Student cleanup efforts to expand this year

Student cleanup efforts to expand this year
Posted on 08/28/2019
Eighth-graders take a quick break from cleaning up the Quincy bike path last year.Did public areas in Quincy and Greenville look a little cleaner this summer? Thank a Plumas Charter School student! Based on positive class cleanup experiences last year, teachers plan to expand cleanup efforts with both Quincy and Indian Valley students in the 2019-20 school year.    

“Having students be involved in local cleanups helps them recognize themselves as contributing members of their community,” said PCS Outdoor Education Coordinator Courtney Gomola. “They get to be physically active while doing a productive thing that doesn’t just benefit them or their classmates but everyone who enjoys our landscapes.”

Gomola added that PCS Outdoor Education and Exploration classes at the Quincy Learning Center and Indian Valley Academy in Taylorsville will be participating in the Great Sierra River Cleanup this year. This event, presented by the Sierra Nevada Conservancy, is set for Sept. 21. Learn more at sierranevada.ca.gov/rivercleanup.

Quincy Learning Center
During the 2018-19 school year, Quincy Learning Center students of all ages worked during multiple outings to clean up the public bike path that runs through town. The path is accessible by walking from each of QLC’s three locations: 535 Lawrence St., 546 Lawrence St., and 80 Main St.

Students were accompanied by teachers who guided them in age-appropriate discussions about safety, responsibility, and environmental awareness, said high school teacher Hannah Stewart.

“Cleanup efforts instill in students respect for their community while also showing them how to be an environmental steward,” she said.
Because the cleanup outings were open-ended, discussions developed depending on students’ interests. For example, kindergartners investigated the trash they picked up, acting as detectives to guess where it came from. First- and second-graders participated in a period of birdwatching after they learned about the effects trash can have on wildlife. And eighth-graders paid attention to the span of the path they covered in relation to physical activity and exercise regimes.

Stewart said she plans to have her students conduct multiple cleanups throughout this school year, “tying together the importance of environmental stewardship and the concept of ‘reduce, reuse, and recycle.’”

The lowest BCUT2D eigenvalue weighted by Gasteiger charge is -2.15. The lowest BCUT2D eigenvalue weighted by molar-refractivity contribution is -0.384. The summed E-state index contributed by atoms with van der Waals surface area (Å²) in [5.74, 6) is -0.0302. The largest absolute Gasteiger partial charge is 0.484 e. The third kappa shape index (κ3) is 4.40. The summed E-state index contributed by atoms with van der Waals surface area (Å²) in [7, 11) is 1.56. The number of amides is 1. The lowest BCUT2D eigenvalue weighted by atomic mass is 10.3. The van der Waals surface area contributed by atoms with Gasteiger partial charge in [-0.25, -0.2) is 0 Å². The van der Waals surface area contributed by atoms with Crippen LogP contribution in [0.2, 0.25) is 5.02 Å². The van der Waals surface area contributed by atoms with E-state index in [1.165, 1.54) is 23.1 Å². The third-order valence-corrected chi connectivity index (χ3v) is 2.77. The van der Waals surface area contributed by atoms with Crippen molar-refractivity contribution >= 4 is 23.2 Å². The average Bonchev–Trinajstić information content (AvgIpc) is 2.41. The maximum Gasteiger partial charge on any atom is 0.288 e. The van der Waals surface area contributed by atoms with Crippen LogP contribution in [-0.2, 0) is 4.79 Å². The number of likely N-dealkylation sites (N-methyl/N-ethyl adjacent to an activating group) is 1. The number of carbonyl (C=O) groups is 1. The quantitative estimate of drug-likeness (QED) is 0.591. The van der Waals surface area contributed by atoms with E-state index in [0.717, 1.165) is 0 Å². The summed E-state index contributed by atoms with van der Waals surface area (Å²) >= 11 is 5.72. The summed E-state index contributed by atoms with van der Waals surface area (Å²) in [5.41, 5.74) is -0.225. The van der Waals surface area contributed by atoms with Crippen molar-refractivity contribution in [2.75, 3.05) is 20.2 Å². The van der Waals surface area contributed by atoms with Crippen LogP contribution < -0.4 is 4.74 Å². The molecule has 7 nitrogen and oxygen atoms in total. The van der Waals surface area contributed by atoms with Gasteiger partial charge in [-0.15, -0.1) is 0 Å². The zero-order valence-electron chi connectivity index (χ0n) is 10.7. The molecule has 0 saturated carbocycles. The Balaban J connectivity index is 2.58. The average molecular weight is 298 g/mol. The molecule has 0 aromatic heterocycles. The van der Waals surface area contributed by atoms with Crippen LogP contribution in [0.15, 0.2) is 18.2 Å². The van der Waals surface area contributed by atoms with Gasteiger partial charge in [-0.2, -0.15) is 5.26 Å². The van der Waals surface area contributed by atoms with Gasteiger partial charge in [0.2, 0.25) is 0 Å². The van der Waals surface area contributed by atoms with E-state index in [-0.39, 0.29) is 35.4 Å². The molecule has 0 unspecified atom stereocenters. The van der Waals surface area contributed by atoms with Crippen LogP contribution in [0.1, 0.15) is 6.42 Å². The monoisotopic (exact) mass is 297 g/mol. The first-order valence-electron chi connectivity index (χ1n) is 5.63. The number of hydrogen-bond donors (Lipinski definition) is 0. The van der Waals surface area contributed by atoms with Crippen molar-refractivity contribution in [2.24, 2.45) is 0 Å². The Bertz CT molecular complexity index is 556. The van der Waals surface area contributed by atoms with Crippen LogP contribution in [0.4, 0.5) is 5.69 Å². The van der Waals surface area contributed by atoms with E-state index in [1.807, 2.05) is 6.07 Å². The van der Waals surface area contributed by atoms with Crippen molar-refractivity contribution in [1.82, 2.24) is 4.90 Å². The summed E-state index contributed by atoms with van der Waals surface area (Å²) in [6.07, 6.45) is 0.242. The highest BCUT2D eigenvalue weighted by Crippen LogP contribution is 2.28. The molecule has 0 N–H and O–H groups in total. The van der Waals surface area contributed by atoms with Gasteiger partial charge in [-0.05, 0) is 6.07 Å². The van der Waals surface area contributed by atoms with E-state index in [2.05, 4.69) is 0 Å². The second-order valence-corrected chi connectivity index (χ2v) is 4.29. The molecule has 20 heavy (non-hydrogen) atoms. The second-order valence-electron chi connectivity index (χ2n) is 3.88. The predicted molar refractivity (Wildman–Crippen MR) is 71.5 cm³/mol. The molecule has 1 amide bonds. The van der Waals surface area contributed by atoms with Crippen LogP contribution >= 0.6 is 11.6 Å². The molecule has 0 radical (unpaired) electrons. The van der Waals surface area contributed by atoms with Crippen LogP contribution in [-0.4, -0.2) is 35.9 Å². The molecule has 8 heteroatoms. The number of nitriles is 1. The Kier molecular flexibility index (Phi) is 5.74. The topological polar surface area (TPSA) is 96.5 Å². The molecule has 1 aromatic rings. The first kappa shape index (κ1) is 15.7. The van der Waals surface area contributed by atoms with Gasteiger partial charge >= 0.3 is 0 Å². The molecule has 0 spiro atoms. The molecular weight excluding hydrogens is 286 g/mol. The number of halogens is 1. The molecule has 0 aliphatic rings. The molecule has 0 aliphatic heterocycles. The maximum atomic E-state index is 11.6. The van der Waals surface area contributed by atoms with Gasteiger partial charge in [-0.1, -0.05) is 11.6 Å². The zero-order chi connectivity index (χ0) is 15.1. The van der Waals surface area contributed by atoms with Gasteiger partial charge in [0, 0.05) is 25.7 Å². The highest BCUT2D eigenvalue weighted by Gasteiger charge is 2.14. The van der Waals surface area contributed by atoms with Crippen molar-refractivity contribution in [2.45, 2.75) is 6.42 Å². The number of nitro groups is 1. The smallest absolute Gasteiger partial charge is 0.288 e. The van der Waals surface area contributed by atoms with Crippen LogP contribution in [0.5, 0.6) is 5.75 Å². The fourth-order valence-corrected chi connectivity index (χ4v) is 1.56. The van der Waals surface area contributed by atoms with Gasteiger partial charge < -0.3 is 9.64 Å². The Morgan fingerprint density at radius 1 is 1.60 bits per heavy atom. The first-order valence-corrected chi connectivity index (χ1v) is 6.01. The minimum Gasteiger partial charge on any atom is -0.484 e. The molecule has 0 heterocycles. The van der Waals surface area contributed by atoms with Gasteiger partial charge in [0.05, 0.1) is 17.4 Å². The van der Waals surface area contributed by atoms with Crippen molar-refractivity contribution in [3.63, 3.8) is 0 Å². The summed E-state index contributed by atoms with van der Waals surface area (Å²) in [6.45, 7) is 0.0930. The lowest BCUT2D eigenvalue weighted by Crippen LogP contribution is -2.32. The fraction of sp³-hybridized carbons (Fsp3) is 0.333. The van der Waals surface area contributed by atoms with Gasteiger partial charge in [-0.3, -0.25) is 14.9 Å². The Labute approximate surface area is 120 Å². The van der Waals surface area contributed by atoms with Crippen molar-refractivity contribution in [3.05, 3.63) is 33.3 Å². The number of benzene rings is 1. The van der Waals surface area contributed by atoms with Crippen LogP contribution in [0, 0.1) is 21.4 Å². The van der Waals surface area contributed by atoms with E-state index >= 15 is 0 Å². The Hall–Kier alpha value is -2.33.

Greenville Learning Center
Last year, Greenville Learning Center students cleaned up the Indian Valley Community Center and surrounding areas daily. The community center is accessible by walking from GLC, and through an agreement between PCS and the Indian Valley Recreation and Parks District, students use the space for physical activities and enrichment programs.

In addition, sixth-graders participated in a local creek cleanup day, reported teacher Jennifer Van Acker. She discussed with her students “how harmful litter is to the environment and how it can disrupt the ecosystem.”

Van Acker related cleanup efforts to PCS’s four core values:  “respect, compassion, responsiveness, and accountability, for ourselves, each other, and our environment.”

“Cleanup efforts give students a chance to come together to help the environment and community,” she said. “A cleanup can bring a sense of community and responsibility to keep our common areas safe and clean. By teaching students about the importance of cleanliness, their hard work and collaboration result in a clean, litter-free area for our community to enjoy!”

Van Acker said that GLC students will continue to clean up around the community center this year. In addition, fifth- and sixth-graders will perform a monthly “creek sweep” to ensure a “safer and cleaner environment for everyone to enjoy!”

Plumas Charter School operates learning centers in Quincy, Indian Valley, and Chester. To learn more, call (530) 283-3851.

In the photo: Eighth-grade friends take a break from their class’s cleanup effort on the Quincy bike path last May. From left: Trent Cash, Blake Bridges, Joseph Laisy, and Andrew Dolezal. Photo by Ingrid Burke